The idea of keeping fowls never occurred to me until a day came when I couldn’t buy any eggs.
I wanted one; to test the strength of the brine with. You know the dodge — if the egg floats the brine is all right, if it sinks it isn’t. I didn’t know a potato was just as good, so I stopped work for one day and sent out eleven of my arbeiders in different directions to buy eggs for me. Had they all been successful I should have gone insolvent — as it was they all returned eggless, but full of hope for the morrow. They evidently were keen to continue the search. I wasn’t — one day was quite enough, and they all seemed disappointed when I said so.
But it struck me that I’d better invest in some fowls, and hearing that the kitchen-girl’s mother’s brother’s aunt had a few to dispose of, I bought half a dozen.
I immediately made nests for them, and after a happy night’s repose in which I dreamt I had soup-plates full of eggs, I spent the next day watching the fowls, to see if any of them went into the nests. One or two of them went really very close, but only one looked in.
This sort of thing went on for months — the fowls would go everywhere but to the nests; it really seemed as if they were afraid. I eventually moved the nests to where I saw the fowls mostly gathered together, and after I had done this they all fed just where the nests had been before.
Of course I know animals can have their little jokes — like the humorous lamb that pretends he’s going to live and then dies — but this was really silly.
I felt very cross, naturally, for I was anxious to have some eggs in the house, and I had vowed not to buy any now that I had got fowls.
And it seemed as if every fowl in the world except mine was laying.
I asked people’s advice — and everybody told me something different.
I tried all the advices at once. To have given them all a separate trial would have taken many years.
What I was told to try I did.
It killed some of the fowls immediately — and it had the opposite effect on others; that is to say, made them run about livelier than ever — looking for a place to die in, I suppose.
Still no eggs.
I was delighted one morning to find three hens burrowing in the cabbage-bed in the garden — the cabbages had been up just a week — the hens were, I thought, making nests themselves. I was very sorry for the cabbages, for I had spent some time watering them each evening, but I was jolly keen on getting an egg.
They didn’t lay that day — but tried the turnips and tomatoes the same week.
Then one of them died — with the rake — it was the lightest thing handy to throw.
Funnily enough, when I opened the fowl, I found it full of eggs. I believe it would have laid the next morning. However, it was dead, and couldn’t. The survivors lived their little lives serenely day after day. I think they must have been of a breed that doesn’t cackle, for the only sound I heard from any of the fowls was from the one at which I threw the rake.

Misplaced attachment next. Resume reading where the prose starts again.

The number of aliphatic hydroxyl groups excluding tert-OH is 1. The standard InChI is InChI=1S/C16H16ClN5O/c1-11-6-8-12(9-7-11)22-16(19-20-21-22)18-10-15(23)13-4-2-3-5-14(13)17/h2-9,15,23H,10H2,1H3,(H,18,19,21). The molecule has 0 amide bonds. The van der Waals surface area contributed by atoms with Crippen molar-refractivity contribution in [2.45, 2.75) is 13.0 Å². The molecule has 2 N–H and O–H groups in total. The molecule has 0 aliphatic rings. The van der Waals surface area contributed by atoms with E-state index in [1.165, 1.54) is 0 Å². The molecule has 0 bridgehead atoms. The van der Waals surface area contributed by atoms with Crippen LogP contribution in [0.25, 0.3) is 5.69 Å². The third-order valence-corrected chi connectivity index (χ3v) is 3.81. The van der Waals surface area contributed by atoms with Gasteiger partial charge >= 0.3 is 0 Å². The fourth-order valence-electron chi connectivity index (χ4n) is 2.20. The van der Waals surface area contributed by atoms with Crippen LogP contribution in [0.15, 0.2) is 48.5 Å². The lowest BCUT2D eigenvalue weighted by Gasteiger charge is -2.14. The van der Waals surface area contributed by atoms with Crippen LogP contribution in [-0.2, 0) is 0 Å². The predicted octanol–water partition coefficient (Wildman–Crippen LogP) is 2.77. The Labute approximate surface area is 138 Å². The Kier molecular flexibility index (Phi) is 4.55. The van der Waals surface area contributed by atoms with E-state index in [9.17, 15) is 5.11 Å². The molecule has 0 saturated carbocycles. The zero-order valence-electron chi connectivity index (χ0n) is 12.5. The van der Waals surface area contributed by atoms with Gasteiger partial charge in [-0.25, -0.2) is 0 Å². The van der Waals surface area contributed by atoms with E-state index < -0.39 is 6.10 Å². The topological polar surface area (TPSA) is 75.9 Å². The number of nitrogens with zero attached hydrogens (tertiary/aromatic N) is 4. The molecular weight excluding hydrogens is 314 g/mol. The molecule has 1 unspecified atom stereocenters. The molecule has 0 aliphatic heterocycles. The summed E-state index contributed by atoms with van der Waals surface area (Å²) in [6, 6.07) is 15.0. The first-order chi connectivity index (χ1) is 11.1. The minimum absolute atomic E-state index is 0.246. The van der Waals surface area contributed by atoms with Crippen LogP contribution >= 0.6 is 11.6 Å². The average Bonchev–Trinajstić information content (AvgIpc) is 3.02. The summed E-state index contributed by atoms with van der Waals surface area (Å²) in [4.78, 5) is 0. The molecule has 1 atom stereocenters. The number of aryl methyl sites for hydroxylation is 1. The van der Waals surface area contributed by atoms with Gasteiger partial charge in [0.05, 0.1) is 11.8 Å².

However, I persevered. I felt I’d started poultry breeding and I meant to continue. Only they wouldn’t breed.
I bought a book on poultry, and the next day bought a sack of ‘egg food,’ highly recommended.
In the book I read that some fowls lay 290 eggs a year. In the sack I found a collection of stuff that I could have collected myself from the floor of the shed where my grain is stored.
Also in the book I read that you give fowls hot dinners and cold lunches and all that sort of thing. Regular epicures, these fowls. There was a lot about ‘Minorcas’ in it, too, which I thought was a tropical fruit, until I discovered it to be a breed of fowl. I’m sorry to say the book wasn’t much help to me.
Why the hen did it I do not know, but one morning, with a tremendous amount of cackling and noise, it laid an egg. At first I couldn’t believe it — thought it was a false alarm; but no, there was actually an egg in the nest. I ate it for supper the same evening, the most expensive supper I’ve ever eaten. The cost of that egg, reckoning all I’d spent in getting it, mealies, egg food, bran mashes, hot dinners, cold lunches, sulphur, bluestone, etc. etc., worked out to £5 11s. 3d.
After supper I discovered that £5 11s. 3d. would have bought me over two hundred and twenty dozen eggs — enough to have lasted me for years — and all I had got was one egg!
The hen laid again the next day, but cackled so much that the sporting instinct was aroused in my terrier, who chased and then ate it.
I ate the others, and gave up poultry breeding; but I bought a cock, just to crow in the mornings.